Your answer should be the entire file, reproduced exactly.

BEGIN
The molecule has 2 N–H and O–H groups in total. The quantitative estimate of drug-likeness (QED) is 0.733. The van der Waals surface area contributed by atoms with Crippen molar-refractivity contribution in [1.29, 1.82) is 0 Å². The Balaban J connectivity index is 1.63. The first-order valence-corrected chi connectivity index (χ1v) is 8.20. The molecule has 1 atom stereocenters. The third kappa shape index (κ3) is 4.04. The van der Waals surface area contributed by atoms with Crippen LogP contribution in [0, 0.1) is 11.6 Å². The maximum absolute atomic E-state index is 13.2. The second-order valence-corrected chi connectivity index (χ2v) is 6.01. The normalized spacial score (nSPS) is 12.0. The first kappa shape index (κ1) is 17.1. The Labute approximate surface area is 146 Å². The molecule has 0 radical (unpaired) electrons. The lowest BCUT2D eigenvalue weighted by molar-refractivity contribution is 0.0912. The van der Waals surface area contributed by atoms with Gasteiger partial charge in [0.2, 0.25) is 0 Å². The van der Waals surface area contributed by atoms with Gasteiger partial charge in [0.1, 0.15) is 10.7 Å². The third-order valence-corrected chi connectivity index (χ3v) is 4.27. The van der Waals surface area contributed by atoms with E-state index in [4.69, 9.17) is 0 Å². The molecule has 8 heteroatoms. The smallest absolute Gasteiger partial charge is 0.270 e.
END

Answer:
The molecule has 2 N–H and O–H groups in total. The quantitative estimate of drug-likeness (QED) is 0.733. The van der Waals surface area contributed by atoms with Crippen molar-refractivity contribution in [1.29, 1.82) is 0 Å². The Balaban J connectivity index is 1.63. The first-order valence-corrected chi connectivity index (χ1v) is 8.20. The molecule has 1 atom stereocenters. The third kappa shape index (κ3) is 4.04. The van der Waals surface area contributed by atoms with Crippen LogP contribution in [0, 0.1) is 11.6 Å². The maximum absolute atomic E-state index is 13.2. The second-order valence-corrected chi connectivity index (χ2v) is 6.01. The normalized spacial score (nSPS) is 12.0. The first kappa shape index (κ1) is 17.1. The Labute approximate surface area is 146 Å². The molecule has 0 radical (unpaired) electrons. The lowest BCUT2D eigenvalue weighted by molar-refractivity contribution is 0.0912. The van der Waals surface area contributed by atoms with Gasteiger partial charge in [0.2, 0.25) is 0 Å². The van der Waals surface area contributed by atoms with Gasteiger partial charge in [0.1, 0.15) is 10.7 Å². The third-order valence-corrected chi connectivity index (χ3v) is 4.27. The van der Waals surface area contributed by atoms with E-state index in [4.69, 9.17) is 0 Å². The molecule has 8 heteroatoms. The smallest absolute Gasteiger partial charge is 0.270 e.